2019 has been an incredible year for me. I learned to operate from abundance and to operate simply by trusting in God's plan and since I did, I feel that my energy has been flowing. All the maximums of my career have arrived this year. I have been alone in India without my family. India and my career have taught me to keep up. I stopped planning.
See this post on Instagram
My first @masters and they let me HOST! What an honor to use @tommyhilfiger #tommyxzendaya tonight, and for tuning in to the red carpet broadcast! Stylists: @samiagrand @mskimberlyv Assisted by @sallony_mahendru Jewelry @silverstreakstore Glam: @ jaime.creates
Culture is meant to be shared. It is only appropriate when the person whose culture is being used is not part of the conversation. I mean, you can't take the costume and leave us behind. Q: You have learned classical dance since you were six years old. How important is it to you?
2019 was also a difficult year since my guruji passed away in Guru Purnima. I always thought classical dance was great and I know that is not a popular opinion, especially in India. I want to inspire a person from each family to learn some form of classical dance. We need to maintain the transfer of knowledge. You will see classical dancers appear on my stage. I always think they are like my conscience.
Q: And do you consciously incorporate it into your music videos?
Always, be they hand movements, images or a story that I once danced. Classical dance was my introduction to rhythm and art.
Q: You have said on several occasions that your parents have been your greatest support. What do they say about your music?
Before each album, I have to give them all the lyrics. I used to give them false letters if there were bad words. If there was an 'f ** k', it would be like 'forgetting', and I hope you don't understand when you're live. But I have made them see that there is a weight in the word and there is a shock value in saying certain things. It is never vulgar, it is only vernacular.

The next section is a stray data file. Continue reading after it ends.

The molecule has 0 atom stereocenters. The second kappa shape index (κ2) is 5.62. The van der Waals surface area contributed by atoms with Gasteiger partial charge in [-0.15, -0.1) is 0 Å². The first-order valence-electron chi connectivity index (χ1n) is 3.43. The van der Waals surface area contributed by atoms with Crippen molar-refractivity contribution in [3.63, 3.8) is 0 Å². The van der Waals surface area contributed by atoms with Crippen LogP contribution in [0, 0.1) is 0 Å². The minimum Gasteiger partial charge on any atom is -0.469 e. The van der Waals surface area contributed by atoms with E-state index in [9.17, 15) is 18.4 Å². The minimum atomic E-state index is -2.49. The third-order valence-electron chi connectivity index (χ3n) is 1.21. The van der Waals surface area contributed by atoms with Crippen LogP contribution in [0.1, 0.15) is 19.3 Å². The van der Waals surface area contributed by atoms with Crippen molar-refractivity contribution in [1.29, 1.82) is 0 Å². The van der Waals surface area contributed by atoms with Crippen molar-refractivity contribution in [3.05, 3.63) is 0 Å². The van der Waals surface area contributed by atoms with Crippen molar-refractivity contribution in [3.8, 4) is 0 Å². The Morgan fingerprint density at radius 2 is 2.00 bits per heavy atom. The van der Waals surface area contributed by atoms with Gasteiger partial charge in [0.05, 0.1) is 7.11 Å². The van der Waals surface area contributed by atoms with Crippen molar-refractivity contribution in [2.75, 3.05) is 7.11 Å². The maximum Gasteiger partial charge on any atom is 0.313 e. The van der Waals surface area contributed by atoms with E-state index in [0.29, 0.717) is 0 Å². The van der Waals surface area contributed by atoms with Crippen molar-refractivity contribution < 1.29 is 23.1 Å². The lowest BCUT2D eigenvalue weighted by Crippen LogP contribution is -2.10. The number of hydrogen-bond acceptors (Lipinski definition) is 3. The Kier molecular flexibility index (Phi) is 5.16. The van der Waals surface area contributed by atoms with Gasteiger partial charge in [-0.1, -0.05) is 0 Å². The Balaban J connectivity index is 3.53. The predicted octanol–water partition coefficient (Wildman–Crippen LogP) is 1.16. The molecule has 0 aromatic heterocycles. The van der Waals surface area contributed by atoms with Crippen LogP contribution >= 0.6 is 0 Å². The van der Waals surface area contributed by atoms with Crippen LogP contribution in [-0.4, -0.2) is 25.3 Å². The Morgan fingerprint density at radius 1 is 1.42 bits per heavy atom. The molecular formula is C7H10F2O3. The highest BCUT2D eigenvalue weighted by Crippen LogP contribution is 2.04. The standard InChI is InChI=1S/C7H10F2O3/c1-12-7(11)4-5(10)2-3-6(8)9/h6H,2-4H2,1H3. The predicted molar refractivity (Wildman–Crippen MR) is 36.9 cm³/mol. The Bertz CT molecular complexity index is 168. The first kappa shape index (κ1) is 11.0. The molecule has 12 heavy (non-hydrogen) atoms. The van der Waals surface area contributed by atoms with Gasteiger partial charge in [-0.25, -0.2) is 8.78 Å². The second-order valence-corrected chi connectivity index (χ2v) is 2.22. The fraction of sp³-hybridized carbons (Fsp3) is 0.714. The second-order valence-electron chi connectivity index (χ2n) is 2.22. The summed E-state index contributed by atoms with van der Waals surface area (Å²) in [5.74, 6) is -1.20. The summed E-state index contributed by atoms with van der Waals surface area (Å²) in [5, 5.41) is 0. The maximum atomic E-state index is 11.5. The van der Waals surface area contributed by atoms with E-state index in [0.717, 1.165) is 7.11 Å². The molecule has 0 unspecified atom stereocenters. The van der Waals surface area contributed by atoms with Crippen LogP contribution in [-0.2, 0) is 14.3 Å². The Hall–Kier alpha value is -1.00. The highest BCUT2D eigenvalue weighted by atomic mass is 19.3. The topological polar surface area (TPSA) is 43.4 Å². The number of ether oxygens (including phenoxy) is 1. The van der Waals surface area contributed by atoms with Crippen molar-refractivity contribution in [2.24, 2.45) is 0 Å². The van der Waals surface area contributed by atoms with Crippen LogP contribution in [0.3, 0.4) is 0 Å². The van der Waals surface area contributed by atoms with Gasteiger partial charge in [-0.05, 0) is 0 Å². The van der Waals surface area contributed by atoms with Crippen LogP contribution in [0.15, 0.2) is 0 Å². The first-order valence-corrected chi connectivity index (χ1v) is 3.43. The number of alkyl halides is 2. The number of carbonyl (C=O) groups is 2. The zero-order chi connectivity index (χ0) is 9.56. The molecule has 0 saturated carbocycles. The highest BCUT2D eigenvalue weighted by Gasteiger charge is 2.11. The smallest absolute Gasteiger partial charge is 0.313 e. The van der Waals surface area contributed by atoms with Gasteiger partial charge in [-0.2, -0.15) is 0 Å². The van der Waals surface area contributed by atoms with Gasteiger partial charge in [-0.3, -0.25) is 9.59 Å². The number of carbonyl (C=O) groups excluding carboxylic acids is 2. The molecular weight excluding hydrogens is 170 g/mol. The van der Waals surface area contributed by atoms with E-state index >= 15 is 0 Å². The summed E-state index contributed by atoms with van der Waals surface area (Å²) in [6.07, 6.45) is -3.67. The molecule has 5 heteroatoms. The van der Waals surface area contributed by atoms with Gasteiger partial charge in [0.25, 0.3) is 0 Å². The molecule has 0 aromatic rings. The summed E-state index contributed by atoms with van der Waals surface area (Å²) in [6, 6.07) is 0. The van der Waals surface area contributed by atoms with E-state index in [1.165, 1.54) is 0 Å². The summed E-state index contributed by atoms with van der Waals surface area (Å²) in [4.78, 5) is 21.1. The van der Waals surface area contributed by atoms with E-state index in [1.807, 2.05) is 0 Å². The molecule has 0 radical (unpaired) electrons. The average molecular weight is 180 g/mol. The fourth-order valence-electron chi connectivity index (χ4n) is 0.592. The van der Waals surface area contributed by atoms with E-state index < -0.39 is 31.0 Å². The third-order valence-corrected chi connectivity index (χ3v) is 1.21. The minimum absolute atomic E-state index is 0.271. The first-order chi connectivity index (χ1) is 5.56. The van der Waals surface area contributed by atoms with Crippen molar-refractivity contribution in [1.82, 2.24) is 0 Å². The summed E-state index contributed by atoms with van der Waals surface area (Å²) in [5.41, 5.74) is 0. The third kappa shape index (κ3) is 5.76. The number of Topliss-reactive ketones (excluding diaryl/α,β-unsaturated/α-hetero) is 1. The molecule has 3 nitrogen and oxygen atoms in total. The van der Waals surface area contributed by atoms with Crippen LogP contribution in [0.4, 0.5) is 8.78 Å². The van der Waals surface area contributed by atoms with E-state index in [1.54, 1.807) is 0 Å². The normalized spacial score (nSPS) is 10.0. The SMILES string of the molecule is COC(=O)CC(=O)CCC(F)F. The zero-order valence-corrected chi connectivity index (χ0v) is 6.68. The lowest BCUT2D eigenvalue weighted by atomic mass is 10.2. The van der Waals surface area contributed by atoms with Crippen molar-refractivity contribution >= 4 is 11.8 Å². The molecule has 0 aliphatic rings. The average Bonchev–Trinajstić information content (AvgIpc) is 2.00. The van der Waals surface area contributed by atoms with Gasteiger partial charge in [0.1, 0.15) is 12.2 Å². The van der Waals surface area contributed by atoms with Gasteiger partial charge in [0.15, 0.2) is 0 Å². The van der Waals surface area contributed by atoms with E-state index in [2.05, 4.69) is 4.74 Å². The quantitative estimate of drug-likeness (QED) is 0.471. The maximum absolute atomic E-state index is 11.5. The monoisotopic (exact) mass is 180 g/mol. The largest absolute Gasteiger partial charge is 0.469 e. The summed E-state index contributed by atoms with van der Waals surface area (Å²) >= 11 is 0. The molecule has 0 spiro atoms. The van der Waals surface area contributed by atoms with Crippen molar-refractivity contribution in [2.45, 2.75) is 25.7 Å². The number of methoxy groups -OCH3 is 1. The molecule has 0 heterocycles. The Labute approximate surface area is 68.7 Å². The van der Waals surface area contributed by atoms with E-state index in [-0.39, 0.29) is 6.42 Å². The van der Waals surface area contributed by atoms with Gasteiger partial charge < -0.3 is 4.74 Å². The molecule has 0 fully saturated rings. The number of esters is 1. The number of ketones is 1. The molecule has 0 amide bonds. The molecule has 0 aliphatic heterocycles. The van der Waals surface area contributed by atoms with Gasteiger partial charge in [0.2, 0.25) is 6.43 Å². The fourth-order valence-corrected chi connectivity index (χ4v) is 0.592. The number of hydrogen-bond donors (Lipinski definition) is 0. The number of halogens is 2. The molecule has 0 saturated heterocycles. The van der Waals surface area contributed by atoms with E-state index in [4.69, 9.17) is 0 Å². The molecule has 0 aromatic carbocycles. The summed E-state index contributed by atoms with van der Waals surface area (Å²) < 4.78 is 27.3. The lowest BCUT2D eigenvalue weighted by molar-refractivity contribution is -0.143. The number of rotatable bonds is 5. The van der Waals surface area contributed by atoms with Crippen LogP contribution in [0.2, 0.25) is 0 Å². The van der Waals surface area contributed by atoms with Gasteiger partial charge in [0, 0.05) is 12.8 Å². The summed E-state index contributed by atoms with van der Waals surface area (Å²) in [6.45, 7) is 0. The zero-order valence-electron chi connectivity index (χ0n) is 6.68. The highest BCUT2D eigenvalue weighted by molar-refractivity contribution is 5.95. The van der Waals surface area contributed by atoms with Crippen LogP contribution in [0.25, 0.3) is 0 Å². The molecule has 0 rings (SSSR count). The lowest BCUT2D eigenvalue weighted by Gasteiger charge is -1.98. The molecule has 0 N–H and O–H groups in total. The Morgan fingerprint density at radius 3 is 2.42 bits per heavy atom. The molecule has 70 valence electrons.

Q: It's sweet to let them examine your lyrics ...
They fail to examine them. They are being informed. The first album, I took out all the bad words, but the second and third I thought: 'By the way, this is coming out.' But they are supportive. They have seen me evolve as a composer.
Q: We know you embraced the stage name Raja Kumari after people started calling you ‘Indian princess’, when you were still a young artiste. But what do your family and friends call you?
Everyone calls me different things. It depends on what time of my life you've met me. My family calls me Svetha. They call me Raja Kumari when they're trying to say that I'm never home or that I don't answer text messages. My friends in Bombay call me Kumari. I answer to Gangotri (a hook in her song City Slums) as well! That happens in the streets. My favorite part of a show is when I can get the Gangotri! back from the audience.
Q: What's on your playlist right now?
Kohinoor has been aware. He is a damn classic brother. Divine killed that whole album. For me that is in a loop and I think it is a classic and I am very proud that it has left India.